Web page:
How to Care for a Tuscan Olive Tree


Native to the Mediterranean, the evergreen Tuscan olive tree is an attractive accent tree, with feathery, grayish-green leaves and gnarled branches. It easily grows in the United States in regions that are warm and don't fall below 30 degrees Fahrenheit. There are some key things to remember when planting and growing a Tuscan olive tree to ensure the healthiest and most delicious harvest, such as choosing the ideal planting site, creating a watering cycle and pruning off crowded branches.

Step 1

Plant the tree in well-drained soil in full sun that is protected from strong winds. Since the tree has shallow roots, it can topple over if exposed to strong elements. Plant multiple trees at least 20 feet apart; make sure there is nothing within 50 feet above each tree, as these trees on average grow 30 to 50 feet tall. Keep in mind that the dropping olives will stain.

Step 2

Dig a planting hole with the shovel that is the size of the tree's container. Put the tree into the hole and back fill the soil so it is firmly over the root ball. Do not add any starter fertilizer or compost, as olive trees need to start in native soil in order to thrive.

Step 3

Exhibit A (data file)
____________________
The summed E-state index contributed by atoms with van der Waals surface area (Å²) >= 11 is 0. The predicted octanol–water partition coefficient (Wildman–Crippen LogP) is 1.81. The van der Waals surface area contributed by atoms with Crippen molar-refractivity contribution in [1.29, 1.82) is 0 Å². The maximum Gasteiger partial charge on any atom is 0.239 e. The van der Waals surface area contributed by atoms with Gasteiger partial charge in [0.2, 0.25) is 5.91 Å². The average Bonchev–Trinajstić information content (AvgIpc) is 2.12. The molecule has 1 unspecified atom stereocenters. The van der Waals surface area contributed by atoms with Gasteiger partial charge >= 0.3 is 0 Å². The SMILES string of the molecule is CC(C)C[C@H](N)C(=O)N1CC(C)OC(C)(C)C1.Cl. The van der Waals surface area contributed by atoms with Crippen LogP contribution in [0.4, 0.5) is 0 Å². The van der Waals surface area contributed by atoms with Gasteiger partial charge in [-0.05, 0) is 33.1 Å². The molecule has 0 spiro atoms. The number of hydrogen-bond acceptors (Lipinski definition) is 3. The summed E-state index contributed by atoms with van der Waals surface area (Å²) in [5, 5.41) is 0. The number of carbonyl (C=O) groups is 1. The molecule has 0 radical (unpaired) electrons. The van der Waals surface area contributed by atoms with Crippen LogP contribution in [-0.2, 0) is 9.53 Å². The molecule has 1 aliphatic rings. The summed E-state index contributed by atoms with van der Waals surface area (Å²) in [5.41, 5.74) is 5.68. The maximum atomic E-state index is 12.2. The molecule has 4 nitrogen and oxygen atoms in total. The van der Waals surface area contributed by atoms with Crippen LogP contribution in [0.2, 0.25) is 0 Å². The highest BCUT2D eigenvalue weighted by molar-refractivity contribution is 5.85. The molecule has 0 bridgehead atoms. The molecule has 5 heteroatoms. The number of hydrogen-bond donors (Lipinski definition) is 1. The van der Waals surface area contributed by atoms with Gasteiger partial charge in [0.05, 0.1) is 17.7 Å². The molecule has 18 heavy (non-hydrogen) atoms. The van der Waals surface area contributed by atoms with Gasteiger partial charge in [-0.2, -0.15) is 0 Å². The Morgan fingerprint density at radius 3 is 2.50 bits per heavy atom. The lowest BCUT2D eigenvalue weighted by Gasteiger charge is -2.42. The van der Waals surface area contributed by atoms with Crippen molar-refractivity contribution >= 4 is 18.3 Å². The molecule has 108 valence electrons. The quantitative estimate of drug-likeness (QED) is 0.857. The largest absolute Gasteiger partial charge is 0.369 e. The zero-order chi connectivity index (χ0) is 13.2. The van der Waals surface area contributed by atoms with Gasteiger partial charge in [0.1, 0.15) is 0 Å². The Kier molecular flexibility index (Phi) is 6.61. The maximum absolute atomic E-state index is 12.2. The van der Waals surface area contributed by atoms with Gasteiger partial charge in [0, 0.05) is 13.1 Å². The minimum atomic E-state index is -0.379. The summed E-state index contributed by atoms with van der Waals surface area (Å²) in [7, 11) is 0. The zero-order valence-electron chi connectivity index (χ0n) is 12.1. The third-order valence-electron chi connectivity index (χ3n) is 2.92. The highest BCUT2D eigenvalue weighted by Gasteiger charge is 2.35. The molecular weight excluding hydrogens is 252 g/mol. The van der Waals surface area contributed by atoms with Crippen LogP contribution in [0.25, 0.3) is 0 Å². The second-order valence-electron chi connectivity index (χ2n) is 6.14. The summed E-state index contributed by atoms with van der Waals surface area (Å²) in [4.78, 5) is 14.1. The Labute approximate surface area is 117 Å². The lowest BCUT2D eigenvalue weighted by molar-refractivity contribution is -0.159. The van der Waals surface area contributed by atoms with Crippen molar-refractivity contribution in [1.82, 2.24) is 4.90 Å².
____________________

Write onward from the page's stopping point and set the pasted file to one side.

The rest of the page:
Water around the base of the olive tree deeply so the soil can settle. This way no air holes will settle around the roots. After the initial watering, water the tree only when the top couple inches of the soil are dry, but make sure you water deeply.

Step 4

Layer about 2 inches of mulch around the base of the tree, stretching about 2 feet outward.This will protect the roots, deter weeds and retain moisture.

Step 5

Continue to water your olive tree until the following spring. When you notice new growth, fertilize the tree with a high-nitrogen fertilizer, out to the drip line.

Step 6

Prune off any dead, broken or diseased branches on the tree with the pruning shears. In the dormant season, prune back any branches that are blocking sunlight or air circulation to the bottom branches of the tree, or any branches that are growing out awkwardly or into other branches. Remove suckers coming from the trunk, and any branches that grow out below 3 feet up from the trunk.

Things You'll Need

  • Shovel
  • Mulch
  • Water
  • Commercial high-nitrogen fertilizer
  • Pruning shears
  • Gardening gloves if desired


  • DeVero: Growing Olive Trees
  • California Rare Growers: Tuscan Olives
Keywords: olive tree care, Tuscan olive tree, growing olives

About this Author

Lauren Wise has more than eight years' experience as a writer, editor, copywriter and columnist. She specializes in food, wine, music and pop culture. Her writing has appeared in various magazines, including "Runway," "A2Z," "Scottsdale Luxury Living" and "True West." Wise holds a Bachelor of Arts in journalism from Arizona State University.